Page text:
Category Archives: Essays

May 5 2020

Today I spent fifteen minutes in my garden, plucking weeds from betwixt and between the tiny sprouts of lettuce and spinach. I hadn’t intended to weed but when I walked past my modest patch on the way to feed the birds, lo! Little lettuces and spinach poking up! Locked in earthy combat with weeds!

It was mid-March when I planted these seeds. Two varieties of lettuce: “Deer Tongue” and “Sweet Valentine.” The spinach is “Long Standing Bloomsdale.”

I’ve been racking my writerly brains for a Sweeping Metaphor about how the mid-March Lesley who planted the seeds connects to and embodies the early-May Lesley; how the history-making weeks between these manifests some great Insight or Truth.

I got nothin’. I can’t do better than observing that seeds hew to their innate seed-ness with quiet grace and aplomb. So I’m following their lead, trying my best to hew to what feels innate to me and to act with quiet grace and a soupçon of aplomb.

So far this includes

feeding the birds, and



journaling, and


A journal entry I nevereverever want someone else to read. Suzi Banks Baum introduced me to this technique.










meditating, and









painting teeny tiny watercolors every day.

This is enough for now.

May you, too, find a daily act … and manifest it with grace and aplomb.

Honey, red cabbage, apples, onion

Last night I sautéed onions to golden, then added two thinly sliced red cabbagesMy mom's red cabbage dish ... along with apples, salt, and honey. This was a speciality of my German-rooted mother, a woman who died twenty-two years ago. 

I’d softened the dark crystallized honey by putting its jar in a pan of boiling water. It slid into the cabbage-onions-apple mixture in a steamy swirl.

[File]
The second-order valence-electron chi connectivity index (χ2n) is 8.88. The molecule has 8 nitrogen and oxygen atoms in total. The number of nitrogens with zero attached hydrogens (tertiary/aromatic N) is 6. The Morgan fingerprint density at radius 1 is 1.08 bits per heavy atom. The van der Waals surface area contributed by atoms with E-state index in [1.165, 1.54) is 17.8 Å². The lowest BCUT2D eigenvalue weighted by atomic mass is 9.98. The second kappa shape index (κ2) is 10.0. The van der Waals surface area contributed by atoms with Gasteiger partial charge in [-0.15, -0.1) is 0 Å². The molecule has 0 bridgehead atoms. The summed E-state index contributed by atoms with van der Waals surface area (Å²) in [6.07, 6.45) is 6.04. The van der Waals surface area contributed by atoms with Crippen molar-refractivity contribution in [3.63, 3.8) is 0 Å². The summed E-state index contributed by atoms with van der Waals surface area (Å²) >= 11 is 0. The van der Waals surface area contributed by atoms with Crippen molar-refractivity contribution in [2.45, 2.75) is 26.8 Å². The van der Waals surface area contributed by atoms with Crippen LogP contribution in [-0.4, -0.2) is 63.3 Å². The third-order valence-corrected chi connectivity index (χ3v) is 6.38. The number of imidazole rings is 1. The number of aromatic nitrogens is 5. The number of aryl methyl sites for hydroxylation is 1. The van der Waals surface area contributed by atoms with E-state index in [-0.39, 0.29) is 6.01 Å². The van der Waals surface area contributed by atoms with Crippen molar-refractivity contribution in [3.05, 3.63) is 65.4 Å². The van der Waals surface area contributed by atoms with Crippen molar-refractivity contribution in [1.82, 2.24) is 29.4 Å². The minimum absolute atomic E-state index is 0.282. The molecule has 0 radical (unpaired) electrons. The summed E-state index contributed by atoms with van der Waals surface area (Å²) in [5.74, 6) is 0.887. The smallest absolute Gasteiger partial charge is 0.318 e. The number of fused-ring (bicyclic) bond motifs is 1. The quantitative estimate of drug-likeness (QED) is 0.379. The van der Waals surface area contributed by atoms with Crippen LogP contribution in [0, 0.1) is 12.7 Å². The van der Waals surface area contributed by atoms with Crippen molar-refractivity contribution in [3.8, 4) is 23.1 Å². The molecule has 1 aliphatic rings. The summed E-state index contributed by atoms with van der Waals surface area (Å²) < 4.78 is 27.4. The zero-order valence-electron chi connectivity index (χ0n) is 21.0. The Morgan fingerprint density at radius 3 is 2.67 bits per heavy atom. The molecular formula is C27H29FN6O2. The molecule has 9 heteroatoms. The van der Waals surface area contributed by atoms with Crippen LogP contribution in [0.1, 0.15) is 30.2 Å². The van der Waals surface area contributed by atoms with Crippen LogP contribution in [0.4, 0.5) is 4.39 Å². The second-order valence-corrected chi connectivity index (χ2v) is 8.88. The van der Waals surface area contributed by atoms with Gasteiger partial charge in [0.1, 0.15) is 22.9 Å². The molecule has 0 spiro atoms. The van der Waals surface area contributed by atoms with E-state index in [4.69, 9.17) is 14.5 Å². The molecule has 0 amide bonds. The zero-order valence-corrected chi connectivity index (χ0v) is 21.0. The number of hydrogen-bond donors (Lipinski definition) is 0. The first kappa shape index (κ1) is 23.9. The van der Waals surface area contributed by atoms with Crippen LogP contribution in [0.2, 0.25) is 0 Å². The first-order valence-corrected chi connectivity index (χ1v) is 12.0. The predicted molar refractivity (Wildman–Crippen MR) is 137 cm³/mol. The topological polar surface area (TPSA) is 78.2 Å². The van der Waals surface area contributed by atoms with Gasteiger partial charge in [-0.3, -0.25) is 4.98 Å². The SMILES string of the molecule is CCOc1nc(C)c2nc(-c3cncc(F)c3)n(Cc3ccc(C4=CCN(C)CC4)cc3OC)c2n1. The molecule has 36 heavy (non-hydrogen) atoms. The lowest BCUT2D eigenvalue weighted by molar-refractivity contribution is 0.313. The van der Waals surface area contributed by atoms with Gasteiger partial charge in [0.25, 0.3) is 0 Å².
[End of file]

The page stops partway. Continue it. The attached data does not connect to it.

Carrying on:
As I rubbed off the jar’s label in preparation for the recycle bin I saw it was originally from the Good Foods, Good People Co-op in Lexington, KY, my hometown until college.

I was in Lexington this past April, after my Dad died. The estate attorney told us that although the contents of the house were ours, the house itself was Dad’s wife’s. Even though her family were OK with us being there, we were technically trespassing. My brother and I sorted, packed and moved everything we could imagine wanting into a storage unit between Tuesday afternoon and Wednesday morning, stopping to sleep only briefly.

Of all the memorabilia, how ridiculous that I grabbed a nearly-empty jar of honey. And how grateful I am to have been ridiculous.

Let’s hear it for the muses that take care of us even when (especially when) we are stumbling through our days in a haze of shock and disbelief, bone-tired and muttering.

Let’s not overthink our gut-level choices: let’s allow them to sit, darken and crystallize into the sweet and savory comfort we didn’t know we needed.

May it be so for you as well.

If you would like to explore how memory can be shown in fiction, check out my post “Everything happens at once” at A Fiercely Kind Word.




Permission Granted.

Today, intermittent rain spots the sidewalk; I am caught up on bills and laundry and General Tidying and finally read Suzi Banks Baum’s marvelous post of ten+ days ago–a post I didn’t read because I was doing dishes and laundry and catching up on bills.

As you’ll see when you read her words, or, even better, watch her video, the reasons for my delay is extremely ironic. Note: for those of us who have been the primary caretaker for children, please pee before watching. It has several moments that will bring you the howling laughter of recognition.

So today I will open my collage journal and make something new.

After I write.

May it be so for you, too.